I feel embarrassed about doing something that other people barely noticed–or did they?

I am so concerned over these small things… and then not concerned at all. Not bothered and not caring–but not carefree. I just want to spend an entire day–twenty four cosy hours–in the security of my bed. Not having to speak to anyone. But I’m tired of feeling like I have to mentally pull a ‘let’s-be-social-now’ jacket over myself together just to talk to someone.

My bones, my muscles, my blood, feels tired. I can’t bear to drag myself up again, but I have to.

That’s normal, right?

But those are only the bad days.

I used to be carefree. I used to have the energy and zeal to spend time with others, to be able to make others laugh, be concerned about their well being. Now I fear that I’ll be too concerned, so I step back.

I don’t want to get hurt either.

I step so far back that I feel like my mind is in another room: boxed away, sterilised and sanitised; yet here I am, talking to you. You probably don’t notice all these things spilling around in my mind. Confusion upon confusion. Layers of fog.

I literally just forgot what I wanted to write next. I’m tired of that too.

I hate conflict, yet I feel like I want to start one whenever something ticks me off. I never used to be like this, I promise.

This isn’t normal.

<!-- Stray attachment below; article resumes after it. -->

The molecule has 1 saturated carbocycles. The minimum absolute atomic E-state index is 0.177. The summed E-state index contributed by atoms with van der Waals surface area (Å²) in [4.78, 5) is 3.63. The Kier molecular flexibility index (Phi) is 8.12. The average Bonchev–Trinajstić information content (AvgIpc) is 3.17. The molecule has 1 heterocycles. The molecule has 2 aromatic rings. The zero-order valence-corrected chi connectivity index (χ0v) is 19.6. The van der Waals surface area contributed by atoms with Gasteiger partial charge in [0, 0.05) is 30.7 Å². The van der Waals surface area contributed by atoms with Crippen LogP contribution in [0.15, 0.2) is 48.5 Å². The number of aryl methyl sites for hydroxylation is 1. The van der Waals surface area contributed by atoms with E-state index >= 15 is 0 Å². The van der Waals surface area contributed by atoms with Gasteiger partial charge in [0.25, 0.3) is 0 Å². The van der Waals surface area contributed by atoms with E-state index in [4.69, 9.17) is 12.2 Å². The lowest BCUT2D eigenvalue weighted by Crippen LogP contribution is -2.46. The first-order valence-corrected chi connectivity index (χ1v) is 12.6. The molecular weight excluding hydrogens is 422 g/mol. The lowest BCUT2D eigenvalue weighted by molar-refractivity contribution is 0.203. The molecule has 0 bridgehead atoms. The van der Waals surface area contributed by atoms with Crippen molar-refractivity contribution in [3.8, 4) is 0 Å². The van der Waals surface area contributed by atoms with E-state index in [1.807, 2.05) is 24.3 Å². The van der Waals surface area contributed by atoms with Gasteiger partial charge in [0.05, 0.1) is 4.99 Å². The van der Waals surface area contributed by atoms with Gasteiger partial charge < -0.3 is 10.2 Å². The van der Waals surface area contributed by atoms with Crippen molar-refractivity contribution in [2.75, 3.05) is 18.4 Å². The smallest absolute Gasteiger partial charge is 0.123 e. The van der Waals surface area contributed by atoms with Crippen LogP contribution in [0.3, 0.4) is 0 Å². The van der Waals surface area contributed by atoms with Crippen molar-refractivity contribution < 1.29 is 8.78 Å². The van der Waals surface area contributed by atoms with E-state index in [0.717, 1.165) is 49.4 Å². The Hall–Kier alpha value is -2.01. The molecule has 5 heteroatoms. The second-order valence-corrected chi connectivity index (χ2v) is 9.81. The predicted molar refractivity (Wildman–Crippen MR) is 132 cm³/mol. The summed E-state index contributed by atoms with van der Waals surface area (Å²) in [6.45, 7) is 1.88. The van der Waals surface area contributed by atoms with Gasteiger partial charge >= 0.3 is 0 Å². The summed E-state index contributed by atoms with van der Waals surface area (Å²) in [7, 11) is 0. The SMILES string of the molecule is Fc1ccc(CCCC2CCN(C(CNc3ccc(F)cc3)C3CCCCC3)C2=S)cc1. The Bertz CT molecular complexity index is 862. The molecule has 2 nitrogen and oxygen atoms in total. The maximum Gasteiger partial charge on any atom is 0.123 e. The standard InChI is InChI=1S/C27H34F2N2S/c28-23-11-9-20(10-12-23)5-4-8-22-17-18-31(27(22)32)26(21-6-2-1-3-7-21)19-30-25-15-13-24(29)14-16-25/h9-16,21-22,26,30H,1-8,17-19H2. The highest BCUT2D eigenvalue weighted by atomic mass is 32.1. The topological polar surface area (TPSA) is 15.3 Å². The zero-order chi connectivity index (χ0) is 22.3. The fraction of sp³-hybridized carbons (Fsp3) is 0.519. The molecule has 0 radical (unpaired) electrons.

It’s as if there’s a strange storm thundering inside me, wearing me down, straining me on all pressure points–and in the next instance there is nothing. Not even a calm sea–just nothing. I could stare blankly at a wall, neurons dimming, chemical circuits flickering; my thoughts too weak to resurface.

And then I’ll fall asleep, wake up, and the day will renew. It can be better. Sometimes I go back to normal, my normal, where I feel balanced and whole inside once again. But then it can get worse, and I’ll feel like grey clouds are filling me up, top to toe, bringing misery wherever I go.

It’s awful when you realise you’re no longer interested in those things that you loved to do. Not every day, thankfully, but sometimes I can’t bear to look at a book or pick up the pen. That could be classed as usual behaviour, but this isn’t just “I can’t be bothered”. It’s more a hollow non-feeling, where you have no connection to that activity, as if I’d never picked up a book in my life. A strange and unsettling thing.

It is terrible and tiresome when you have to contend with yourself. When your mind is telling you that nothing is going well, but there’s that silver voice that goes over the negativity, the voice of some-kind-of reason, telling you to get yourself together. Telling you it’s all okay, you’re just crying for no reason, you’re being scared for no reason. There’s no reason why you should stay in bed all day. There’s no need for this.

This is the fog that I fight through, and it feels terrible, because battling with your own thoughts is exhausting.

I don’t know where the end is. I don’t know for how long I have to carry on like this. I hope, well and truly hope, that I can manage this. You can never know what cards you’ll get dealt, but you can’t swap them or throw them back to the dealer. This is your lot in life, and you have to get on with it. Through every tear, every cry of frustration, each and every miserable morning where I don’t want to get up–I can do this.

It’s gonna be difficult, but that’s okay.

Not everything comes easy.

Just take it slowly, one foggy day at a time.